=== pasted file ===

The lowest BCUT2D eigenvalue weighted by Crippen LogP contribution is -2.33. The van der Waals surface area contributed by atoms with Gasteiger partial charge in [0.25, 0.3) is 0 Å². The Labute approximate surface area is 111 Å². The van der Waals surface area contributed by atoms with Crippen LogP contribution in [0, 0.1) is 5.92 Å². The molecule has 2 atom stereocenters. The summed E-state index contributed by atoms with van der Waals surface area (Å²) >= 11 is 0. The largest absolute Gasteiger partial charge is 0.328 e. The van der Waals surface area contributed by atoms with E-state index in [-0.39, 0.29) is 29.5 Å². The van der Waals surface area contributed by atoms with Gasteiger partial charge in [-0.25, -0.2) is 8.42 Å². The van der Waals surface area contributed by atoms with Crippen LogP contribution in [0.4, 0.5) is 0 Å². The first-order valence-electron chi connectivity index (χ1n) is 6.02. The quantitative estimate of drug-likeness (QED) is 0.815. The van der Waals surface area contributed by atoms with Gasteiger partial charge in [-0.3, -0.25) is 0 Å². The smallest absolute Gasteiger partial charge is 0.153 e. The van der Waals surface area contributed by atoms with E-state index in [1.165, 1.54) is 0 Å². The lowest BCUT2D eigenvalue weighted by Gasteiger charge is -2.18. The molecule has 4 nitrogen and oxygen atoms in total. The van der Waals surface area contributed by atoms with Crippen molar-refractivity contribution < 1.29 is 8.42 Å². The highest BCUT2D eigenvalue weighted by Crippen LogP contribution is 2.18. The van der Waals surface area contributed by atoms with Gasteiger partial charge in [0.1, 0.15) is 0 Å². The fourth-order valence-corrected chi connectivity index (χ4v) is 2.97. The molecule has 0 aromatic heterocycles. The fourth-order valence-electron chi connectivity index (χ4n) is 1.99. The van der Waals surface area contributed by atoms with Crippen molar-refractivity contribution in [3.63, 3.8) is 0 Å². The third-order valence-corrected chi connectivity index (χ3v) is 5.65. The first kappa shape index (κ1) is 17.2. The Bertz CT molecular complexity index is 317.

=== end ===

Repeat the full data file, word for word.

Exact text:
The lowest BCUT2D eigenvalue weighted by Crippen LogP contribution is -2.33. The van der Waals surface area contributed by atoms with Gasteiger partial charge in [0.25, 0.3) is 0 Å². The Labute approximate surface area is 111 Å². The van der Waals surface area contributed by atoms with Crippen LogP contribution in [0, 0.1) is 5.92 Å². The molecule has 2 atom stereocenters. The summed E-state index contributed by atoms with van der Waals surface area (Å²) >= 11 is 0. The largest absolute Gasteiger partial charge is 0.328 e. The van der Waals surface area contributed by atoms with E-state index in [-0.39, 0.29) is 29.5 Å². The van der Waals surface area contributed by atoms with Gasteiger partial charge in [-0.25, -0.2) is 8.42 Å². The van der Waals surface area contributed by atoms with Crippen LogP contribution in [0.4, 0.5) is 0 Å². The first-order valence-electron chi connectivity index (χ1n) is 6.02. The quantitative estimate of drug-likeness (QED) is 0.815. The van der Waals surface area contributed by atoms with Gasteiger partial charge in [-0.3, -0.25) is 0 Å². The smallest absolute Gasteiger partial charge is 0.153 e. The van der Waals surface area contributed by atoms with E-state index in [1.165, 1.54) is 0 Å². The lowest BCUT2D eigenvalue weighted by Gasteiger charge is -2.18. The molecule has 4 nitrogen and oxygen atoms in total. The van der Waals surface area contributed by atoms with Crippen molar-refractivity contribution < 1.29 is 8.42 Å². The highest BCUT2D eigenvalue weighted by Crippen LogP contribution is 2.18. The van der Waals surface area contributed by atoms with Gasteiger partial charge in [0.1, 0.15) is 0 Å². The fourth-order valence-corrected chi connectivity index (χ4v) is 2.97. The molecule has 0 aromatic heterocycles. The fourth-order valence-electron chi connectivity index (χ4n) is 1.99. The van der Waals surface area contributed by atoms with Crippen molar-refractivity contribution in [3.63, 3.8) is 0 Å². The third-order valence-corrected chi connectivity index (χ3v) is 5.65. The first kappa shape index (κ1) is 17.2. The Bertz CT molecular complexity index is 317.